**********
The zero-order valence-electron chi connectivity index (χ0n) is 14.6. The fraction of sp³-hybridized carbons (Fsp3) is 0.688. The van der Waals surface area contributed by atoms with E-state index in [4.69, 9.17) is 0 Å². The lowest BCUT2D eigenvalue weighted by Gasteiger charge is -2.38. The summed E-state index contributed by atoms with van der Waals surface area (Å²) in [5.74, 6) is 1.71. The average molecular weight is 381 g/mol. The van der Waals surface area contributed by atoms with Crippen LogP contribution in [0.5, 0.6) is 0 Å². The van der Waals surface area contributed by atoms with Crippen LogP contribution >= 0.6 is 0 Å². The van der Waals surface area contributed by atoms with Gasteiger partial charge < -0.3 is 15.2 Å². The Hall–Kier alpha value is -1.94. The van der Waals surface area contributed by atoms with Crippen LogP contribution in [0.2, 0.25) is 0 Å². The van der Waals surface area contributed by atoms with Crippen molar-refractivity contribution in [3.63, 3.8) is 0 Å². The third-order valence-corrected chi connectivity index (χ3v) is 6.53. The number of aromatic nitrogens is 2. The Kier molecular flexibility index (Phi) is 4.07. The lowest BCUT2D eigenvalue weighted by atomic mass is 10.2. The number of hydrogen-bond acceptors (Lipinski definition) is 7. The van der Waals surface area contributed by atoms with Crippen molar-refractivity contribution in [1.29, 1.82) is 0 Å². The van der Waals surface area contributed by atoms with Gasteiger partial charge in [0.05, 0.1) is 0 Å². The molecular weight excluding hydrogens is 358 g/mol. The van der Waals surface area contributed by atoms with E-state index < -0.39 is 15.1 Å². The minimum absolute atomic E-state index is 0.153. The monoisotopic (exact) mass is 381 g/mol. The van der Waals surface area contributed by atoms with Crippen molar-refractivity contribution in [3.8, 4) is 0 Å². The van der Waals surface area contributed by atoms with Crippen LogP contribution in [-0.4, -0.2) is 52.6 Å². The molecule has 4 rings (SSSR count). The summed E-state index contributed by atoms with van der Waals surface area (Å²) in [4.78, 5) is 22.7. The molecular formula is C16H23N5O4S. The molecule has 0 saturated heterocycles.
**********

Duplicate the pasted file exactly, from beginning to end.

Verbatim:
The zero-order valence-electron chi connectivity index (χ0n) is 14.6. The fraction of sp³-hybridized carbons (Fsp3) is 0.688. The van der Waals surface area contributed by atoms with E-state index in [4.69, 9.17) is 0 Å². The lowest BCUT2D eigenvalue weighted by Gasteiger charge is -2.38. The summed E-state index contributed by atoms with van der Waals surface area (Å²) in [5.74, 6) is 1.71. The average molecular weight is 381 g/mol. The van der Waals surface area contributed by atoms with Crippen LogP contribution in [0.5, 0.6) is 0 Å². The van der Waals surface area contributed by atoms with Crippen LogP contribution >= 0.6 is 0 Å². The van der Waals surface area contributed by atoms with Gasteiger partial charge < -0.3 is 15.2 Å². The Hall–Kier alpha value is -1.94. The van der Waals surface area contributed by atoms with Crippen LogP contribution in [0.2, 0.25) is 0 Å². The van der Waals surface area contributed by atoms with Crippen molar-refractivity contribution in [3.63, 3.8) is 0 Å². The third-order valence-corrected chi connectivity index (χ3v) is 6.53. The number of aromatic nitrogens is 2. The Kier molecular flexibility index (Phi) is 4.07. The lowest BCUT2D eigenvalue weighted by atomic mass is 10.2. The number of hydrogen-bond acceptors (Lipinski definition) is 7. The van der Waals surface area contributed by atoms with Crippen molar-refractivity contribution in [1.29, 1.82) is 0 Å². The van der Waals surface area contributed by atoms with Gasteiger partial charge in [0.05, 0.1) is 0 Å². The molecular weight excluding hydrogens is 358 g/mol. The van der Waals surface area contributed by atoms with E-state index < -0.39 is 15.1 Å². The minimum absolute atomic E-state index is 0.153. The monoisotopic (exact) mass is 381 g/mol. The van der Waals surface area contributed by atoms with Crippen molar-refractivity contribution in [3.8, 4) is 0 Å². The van der Waals surface area contributed by atoms with Crippen LogP contribution in [-0.4, -0.2) is 52.6 Å². The molecule has 4 rings (SSSR count). The summed E-state index contributed by atoms with van der Waals surface area (Å²) in [4.78, 5) is 22.7. The molecular formula is C16H23N5O4S. The molecule has 0 saturated heterocycles.